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Linux security: Cmd provides visibility, control over user activity

News Analysis
Feb 26, 20193 mins

Cmd helps organizations monitor, authenticate, and block user activity that goes beyond expected system usage.

There’s a new Linux security tool you should be aware of — Cmd (pronounced “see em dee”) dramatically modifies the kind of control that can be exercised over Linux users. It reaches way beyond the traditional configuration of user privileges and takes an active role in monitoring and controlling the commands that users are able to run on Linux systems.

Provided by a company of the same name, Cmd focuses on cloud usage. Given the increasing number of applications being migrated into cloud environments that rely on Linux, gaps in the available tools make it difficult to adequately enforce required security. However, Cmd can also be used to manage and protect on-premises systems.

How Cmd differs from traditional Linux security controls

The leaders at Cmd — Milun Tesovic and Jake King — say organizations cannot confidently predict or control user behavior until they understand how users work routinely and what is considered “normal.” They seek to provide a tool that will granularly control, monitor, and authenticate user activity.

Cmd monitors user activity by forming user activity profiles (characterizing the activities these users generally perform), noticing abnormalities in their online behavior (login times, commands used, user locations, etc.), and preventing and reporting certain activities (e.g., downloading or modifying files and running privileged commands) that suggest some kind of system compromise might be underway. The product’s behaviors are configurable and changes can be made rapidly.

The kind of tools most of us are using today to detect threats, identify vulnerabilities, and control user privileges have taken us a long way, but we are still fighting the battle to keep our systems and data safe. Cmd brings us a lot closer to identifying the intentions of hostile users whether those users are people who have managed to break into accounts or represent insider threats.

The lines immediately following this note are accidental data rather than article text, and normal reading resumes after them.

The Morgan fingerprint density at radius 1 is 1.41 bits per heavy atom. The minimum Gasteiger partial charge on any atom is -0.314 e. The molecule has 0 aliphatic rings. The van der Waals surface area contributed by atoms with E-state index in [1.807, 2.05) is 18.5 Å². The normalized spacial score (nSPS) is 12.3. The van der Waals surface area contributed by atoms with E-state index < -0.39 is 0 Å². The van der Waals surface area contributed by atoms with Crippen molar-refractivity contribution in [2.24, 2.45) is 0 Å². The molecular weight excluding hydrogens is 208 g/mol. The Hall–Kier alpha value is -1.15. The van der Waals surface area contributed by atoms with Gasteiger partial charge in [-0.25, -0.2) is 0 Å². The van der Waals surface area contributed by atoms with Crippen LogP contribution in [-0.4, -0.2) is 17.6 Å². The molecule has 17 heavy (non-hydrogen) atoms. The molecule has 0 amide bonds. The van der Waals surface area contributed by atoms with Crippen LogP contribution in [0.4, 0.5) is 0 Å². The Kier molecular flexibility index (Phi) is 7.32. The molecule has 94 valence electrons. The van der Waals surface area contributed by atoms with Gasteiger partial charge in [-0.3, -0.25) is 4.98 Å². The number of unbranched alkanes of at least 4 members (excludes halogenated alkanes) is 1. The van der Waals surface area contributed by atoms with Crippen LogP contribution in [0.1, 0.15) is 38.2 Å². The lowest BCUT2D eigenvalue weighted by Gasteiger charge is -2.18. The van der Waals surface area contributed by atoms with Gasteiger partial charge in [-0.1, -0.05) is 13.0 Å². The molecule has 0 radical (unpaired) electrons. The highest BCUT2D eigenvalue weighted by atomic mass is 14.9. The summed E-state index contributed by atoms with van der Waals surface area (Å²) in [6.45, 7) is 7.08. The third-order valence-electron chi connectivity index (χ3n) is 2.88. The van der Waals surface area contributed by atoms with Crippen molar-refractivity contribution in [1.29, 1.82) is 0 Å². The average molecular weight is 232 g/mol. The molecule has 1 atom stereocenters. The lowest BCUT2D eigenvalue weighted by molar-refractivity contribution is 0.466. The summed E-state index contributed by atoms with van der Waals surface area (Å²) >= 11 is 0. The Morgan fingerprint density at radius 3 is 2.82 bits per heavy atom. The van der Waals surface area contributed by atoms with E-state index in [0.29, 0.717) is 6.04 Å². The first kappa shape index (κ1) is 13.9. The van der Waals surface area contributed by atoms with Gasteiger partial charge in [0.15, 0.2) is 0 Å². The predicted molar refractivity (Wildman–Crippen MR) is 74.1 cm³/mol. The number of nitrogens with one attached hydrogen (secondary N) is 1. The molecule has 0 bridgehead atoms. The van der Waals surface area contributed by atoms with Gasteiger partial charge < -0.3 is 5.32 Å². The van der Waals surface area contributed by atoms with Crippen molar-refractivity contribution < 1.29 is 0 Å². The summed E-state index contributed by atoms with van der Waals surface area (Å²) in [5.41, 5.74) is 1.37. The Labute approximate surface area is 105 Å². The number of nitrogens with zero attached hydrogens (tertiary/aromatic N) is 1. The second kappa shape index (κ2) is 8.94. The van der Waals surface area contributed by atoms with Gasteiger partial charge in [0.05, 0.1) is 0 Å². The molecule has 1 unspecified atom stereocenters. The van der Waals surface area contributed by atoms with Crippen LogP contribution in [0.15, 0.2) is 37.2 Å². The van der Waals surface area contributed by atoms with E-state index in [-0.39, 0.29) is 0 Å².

1 sources live sessions Cmd

View live Linux sessions

How does Cmd work?

In monitoring and managing user activity, Cmd:

  • Collects information that profiles user activity
  • Uses the baseline to determine what is considered normal
  • Detects and proactively prevents threats using specific indicators
  • Sends alerts to responsible people
2 triggers Cmd

Building custom policies in Cmd

Cmd goes beyond defining what sysadmins can control through traditional methods, such as configuring sudo privileges, providing much more granular and situation-specific controls.

Administrators can select escalation policies that can be managed separately from the user privilege controls managed by Linux sysadmins.

The Cmd agent provides real-time visibility (not after-the-fact log analysis) and can block actions, require additional authentication, or negotiate authorization as needed.

Also, Cmd supports custom rules based on geolocation if user locations are available. And new policies can be pushed to agents deployed on hosts within minutes.

3 command blocked Cmd

Building a trigger query in Cmd

Funding news for Cmd

Cmd recently got a financial boost, having completed of a $15 million round of funding led by GV (formerly Google Ventures) with participation from Expa, Amplify Partners, and additional strategic investors. This brings the company’s raised funding to $21.6 million and will help it continue to add new defensive capabilities to the product and grow its engineering teams.

In addition, the company appointed Karim Faris, general partner at GV, to its board of directors.

Unix Dweeb

Sandra Henry-Stocker has been administering Unix systems for more than 30 years. She describes herself as "USL" (Unix as a second language) but remembers enough English to write books and buy groceries. She lives in the mountains in Virginia where, when not working with or writing about Unix, she's chasing the bears away from her bird feeders.

The opinions expressed in this blog are those of Sandra Henry-Stocker and do not necessarily represent those of IDG Communications, Inc., its parent, subsidiary or affiliated companies.

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